Property Tracing Methods
Property characterization and division is an issue in nearly every divorce in San Diego. Any property acquired during marriage by either party will be characterized upon divorce as community property or separate property. Community property consists of all earnings and accumulations of either spouse from the date of marriage to the date of separation. Separate property consists of all property acquired prior to marriage, after separation, or during marriage by gift, devise, or bequest.
Community property is equally divided between the parties upon divorce and each party generally takes all of their separate property. This typical division process becomes more complicated when the parties mix community and separate assets. In California divorce proceedings, the court will presume that all property acquired during marriage is community property. When a party argues that funds or an asset is separate property, it is his or her burden to rebut the community property presumption.
Divorce attorneys frequently answer the question: “How do I trace the property I owned before marriage?” In order to rebut the community property presumption, a spouse must “trace” any separate property into an existing asset. There are two methods of tracing acceptable by the court: (1) direct tracing and (2) exhaustion method/family expense presumption tracing. If a particular asset trace is complicated, many parties to a divorce will often hire a financial expert to perform the tracing and testify in court on their behalf.Direct Tracing
If a party can trace separate property contributions to the acquisition or improvement of community property, that party will be entitled to a reimbursement as long as no written waiver was executed. This means that if Husband takes separate property funds inherited from his parents and improves the community residence by putting in a pool, his attorney will advise him that he would be entitled to a reimbursement. However, if Husband signed a waiver relinquishing any right to a reimbursement, he will not be able to receive one from the court.
Husband could provide a direct tracing by providing the court with bank statements from his separate property bank account which evidence all expenses incurred to install the pool. This would illustrate a direct link from a pure separate property source to a purchase during marriage. Merely showing that separate property funds were available is insufficient to provide a direct tracing. Husband’s divorce attorney must show that his separate property funds were used to install the pool.Exhaustion Method/Family Expense Presumption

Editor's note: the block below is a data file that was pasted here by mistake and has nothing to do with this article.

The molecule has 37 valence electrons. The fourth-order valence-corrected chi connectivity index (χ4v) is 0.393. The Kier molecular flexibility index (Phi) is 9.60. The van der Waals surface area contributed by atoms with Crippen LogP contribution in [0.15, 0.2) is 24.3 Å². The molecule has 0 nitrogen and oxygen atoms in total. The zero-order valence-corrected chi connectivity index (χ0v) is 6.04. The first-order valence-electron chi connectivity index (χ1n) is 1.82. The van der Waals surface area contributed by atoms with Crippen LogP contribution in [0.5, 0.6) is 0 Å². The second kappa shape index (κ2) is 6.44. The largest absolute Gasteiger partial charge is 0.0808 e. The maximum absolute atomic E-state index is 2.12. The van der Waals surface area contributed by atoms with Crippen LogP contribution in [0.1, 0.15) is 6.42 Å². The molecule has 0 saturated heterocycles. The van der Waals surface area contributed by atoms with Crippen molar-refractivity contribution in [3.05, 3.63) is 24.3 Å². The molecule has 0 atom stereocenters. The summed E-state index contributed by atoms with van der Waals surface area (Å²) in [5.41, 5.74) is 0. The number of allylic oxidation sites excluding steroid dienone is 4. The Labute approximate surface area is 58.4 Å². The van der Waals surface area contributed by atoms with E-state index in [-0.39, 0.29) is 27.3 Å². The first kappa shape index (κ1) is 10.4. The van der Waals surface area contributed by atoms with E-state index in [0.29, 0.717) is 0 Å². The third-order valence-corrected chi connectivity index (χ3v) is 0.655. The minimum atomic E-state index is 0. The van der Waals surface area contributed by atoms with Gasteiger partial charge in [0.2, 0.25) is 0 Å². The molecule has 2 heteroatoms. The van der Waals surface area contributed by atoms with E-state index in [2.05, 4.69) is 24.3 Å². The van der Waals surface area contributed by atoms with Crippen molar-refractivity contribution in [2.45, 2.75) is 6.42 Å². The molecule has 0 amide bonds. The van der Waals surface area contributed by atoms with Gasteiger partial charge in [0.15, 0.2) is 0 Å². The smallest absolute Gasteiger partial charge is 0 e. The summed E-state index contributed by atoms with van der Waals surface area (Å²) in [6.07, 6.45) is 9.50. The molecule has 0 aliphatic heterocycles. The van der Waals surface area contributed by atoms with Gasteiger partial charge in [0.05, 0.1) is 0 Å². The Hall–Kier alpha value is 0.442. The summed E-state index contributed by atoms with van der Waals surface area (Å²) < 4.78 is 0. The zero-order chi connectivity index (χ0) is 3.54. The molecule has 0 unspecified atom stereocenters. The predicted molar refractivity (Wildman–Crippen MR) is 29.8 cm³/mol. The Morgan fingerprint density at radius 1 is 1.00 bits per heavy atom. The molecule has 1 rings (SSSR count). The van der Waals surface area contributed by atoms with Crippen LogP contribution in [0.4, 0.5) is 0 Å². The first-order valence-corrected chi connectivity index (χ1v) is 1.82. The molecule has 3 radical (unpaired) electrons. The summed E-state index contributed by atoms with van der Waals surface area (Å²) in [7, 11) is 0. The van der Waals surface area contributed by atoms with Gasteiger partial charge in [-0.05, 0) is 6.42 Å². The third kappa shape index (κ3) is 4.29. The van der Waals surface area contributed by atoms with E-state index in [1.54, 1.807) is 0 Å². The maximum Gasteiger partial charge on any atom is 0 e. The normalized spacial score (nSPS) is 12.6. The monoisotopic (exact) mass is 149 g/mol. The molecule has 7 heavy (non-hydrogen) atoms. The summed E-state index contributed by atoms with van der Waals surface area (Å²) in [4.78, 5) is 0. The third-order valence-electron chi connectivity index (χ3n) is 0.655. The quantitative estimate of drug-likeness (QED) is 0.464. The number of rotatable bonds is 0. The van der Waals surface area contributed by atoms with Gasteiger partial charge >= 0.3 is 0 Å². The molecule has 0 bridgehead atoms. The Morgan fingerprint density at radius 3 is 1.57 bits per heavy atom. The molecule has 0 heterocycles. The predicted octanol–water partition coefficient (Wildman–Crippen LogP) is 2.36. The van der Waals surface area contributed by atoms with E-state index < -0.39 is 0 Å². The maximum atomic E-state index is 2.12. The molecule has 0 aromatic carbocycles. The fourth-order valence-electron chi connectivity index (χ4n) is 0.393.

If Husband is unable to perform a direct tracing because he commingled his separate property inheritance with the parties joint bank account, his attorney might be able to perform a tracing through the exhaustion method/family expense presumption method. Under this theory, in order to establish that property which was purchased from commingled funds is separate property; Husband must show that at the time of acquisition, all community funds were exhausted by community expenses.
The court will presume that any community expenses paid from a commingled source were paid with community funds. The presumption is that Husband would preserve his separate property funds rather than use them to pay community expenses. Therefore, if the community had $5,000 in a commingled account and Husband deposited $10,000 from his separate property inheritance then paid $5,000 of community expenses, the court would presume the remaining $10,000 in the account is Husband’s separate property. If, while the account still had a $10,000 separate property balance, Husband installed a pool in the backyard of the community residence using money from the joint account, Husband would likely be entitled to reimbursement.
Property division and characterization is a complicated matter. Whether you held property before you were married or had substantial funds prior to marriage, the advice of an experienced divorce attorney can be invaluable. Please contact us if you are considering a divorce from your spouse, a legal separation, or have questions with respect to tracing your separate property. Nancy J. Bickford is the only attorney in San Diego County representing clients in divorces, who is a Certified Family Law Specialist (CFLS) and who is actively licensed as a Certified Public Accountant (CPA). Don't settle for less when determining your rights. Call 858-793-8884 for more information about the consultation process.